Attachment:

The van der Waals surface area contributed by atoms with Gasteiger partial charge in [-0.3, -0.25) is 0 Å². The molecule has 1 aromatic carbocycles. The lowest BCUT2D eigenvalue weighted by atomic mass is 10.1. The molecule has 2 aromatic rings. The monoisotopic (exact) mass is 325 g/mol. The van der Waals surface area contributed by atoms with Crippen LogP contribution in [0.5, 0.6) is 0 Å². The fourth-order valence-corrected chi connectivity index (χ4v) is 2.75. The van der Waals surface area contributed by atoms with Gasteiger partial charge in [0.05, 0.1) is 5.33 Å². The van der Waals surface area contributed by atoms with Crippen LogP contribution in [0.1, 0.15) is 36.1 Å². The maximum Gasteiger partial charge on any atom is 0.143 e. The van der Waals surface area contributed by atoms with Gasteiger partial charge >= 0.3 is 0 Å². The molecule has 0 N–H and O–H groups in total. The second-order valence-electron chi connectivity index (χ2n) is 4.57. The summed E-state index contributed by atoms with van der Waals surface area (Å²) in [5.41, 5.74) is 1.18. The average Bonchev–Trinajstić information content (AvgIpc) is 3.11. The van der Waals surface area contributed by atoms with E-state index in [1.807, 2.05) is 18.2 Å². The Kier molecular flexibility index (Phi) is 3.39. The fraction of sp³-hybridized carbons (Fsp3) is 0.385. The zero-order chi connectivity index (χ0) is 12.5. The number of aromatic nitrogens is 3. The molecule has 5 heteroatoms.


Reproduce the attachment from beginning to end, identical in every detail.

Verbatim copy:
The van der Waals surface area contributed by atoms with Gasteiger partial charge in [-0.3, -0.25) is 0 Å². The molecule has 1 aromatic carbocycles. The lowest BCUT2D eigenvalue weighted by atomic mass is 10.1. The molecule has 2 aromatic rings. The monoisotopic (exact) mass is 325 g/mol. The van der Waals surface area contributed by atoms with Crippen LogP contribution in [0.5, 0.6) is 0 Å². The fourth-order valence-corrected chi connectivity index (χ4v) is 2.75. The van der Waals surface area contributed by atoms with Gasteiger partial charge in [0.05, 0.1) is 5.33 Å². The van der Waals surface area contributed by atoms with Crippen LogP contribution in [0.1, 0.15) is 36.1 Å². The maximum Gasteiger partial charge on any atom is 0.143 e. The van der Waals surface area contributed by atoms with Gasteiger partial charge >= 0.3 is 0 Å². The molecule has 0 N–H and O–H groups in total. The second-order valence-electron chi connectivity index (χ2n) is 4.57. The summed E-state index contributed by atoms with van der Waals surface area (Å²) in [5.41, 5.74) is 1.18. The average Bonchev–Trinajstić information content (AvgIpc) is 3.11. The van der Waals surface area contributed by atoms with E-state index in [1.807, 2.05) is 18.2 Å². The Kier molecular flexibility index (Phi) is 3.39. The fraction of sp³-hybridized carbons (Fsp3) is 0.385. The zero-order chi connectivity index (χ0) is 12.5. The number of aromatic nitrogens is 3. The molecule has 5 heteroatoms.